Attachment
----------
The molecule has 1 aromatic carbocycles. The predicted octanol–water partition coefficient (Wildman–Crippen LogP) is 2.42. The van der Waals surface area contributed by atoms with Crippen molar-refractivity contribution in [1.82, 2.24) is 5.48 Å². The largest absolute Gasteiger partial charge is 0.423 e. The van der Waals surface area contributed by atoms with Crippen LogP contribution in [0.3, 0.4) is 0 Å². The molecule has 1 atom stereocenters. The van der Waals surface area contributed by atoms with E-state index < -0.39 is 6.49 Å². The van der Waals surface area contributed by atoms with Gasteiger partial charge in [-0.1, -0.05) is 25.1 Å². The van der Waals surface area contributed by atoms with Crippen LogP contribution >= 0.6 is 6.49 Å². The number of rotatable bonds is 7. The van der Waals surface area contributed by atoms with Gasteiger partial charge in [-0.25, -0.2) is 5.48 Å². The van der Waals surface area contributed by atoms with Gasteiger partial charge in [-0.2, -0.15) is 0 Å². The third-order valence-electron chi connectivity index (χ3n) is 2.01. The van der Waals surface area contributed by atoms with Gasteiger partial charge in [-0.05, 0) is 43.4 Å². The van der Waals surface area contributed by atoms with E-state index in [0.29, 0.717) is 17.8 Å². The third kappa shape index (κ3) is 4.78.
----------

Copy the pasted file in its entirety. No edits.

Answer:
The molecule has 1 aromatic carbocycles. The predicted octanol–water partition coefficient (Wildman–Crippen LogP) is 2.42. The van der Waals surface area contributed by atoms with Crippen molar-refractivity contribution in [1.82, 2.24) is 5.48 Å². The largest absolute Gasteiger partial charge is 0.423 e. The van der Waals surface area contributed by atoms with Crippen LogP contribution in [0.3, 0.4) is 0 Å². The molecule has 1 atom stereocenters. The van der Waals surface area contributed by atoms with E-state index < -0.39 is 6.49 Å². The van der Waals surface area contributed by atoms with Gasteiger partial charge in [-0.1, -0.05) is 25.1 Å². The van der Waals surface area contributed by atoms with Crippen LogP contribution >= 0.6 is 6.49 Å². The number of rotatable bonds is 7. The van der Waals surface area contributed by atoms with Gasteiger partial charge in [-0.25, -0.2) is 5.48 Å². The van der Waals surface area contributed by atoms with Gasteiger partial charge in [-0.2, -0.15) is 0 Å². The third-order valence-electron chi connectivity index (χ3n) is 2.01. The van der Waals surface area contributed by atoms with Gasteiger partial charge in [-0.05, 0) is 43.4 Å². The van der Waals surface area contributed by atoms with E-state index in [0.29, 0.717) is 17.8 Å². The third kappa shape index (κ3) is 4.78.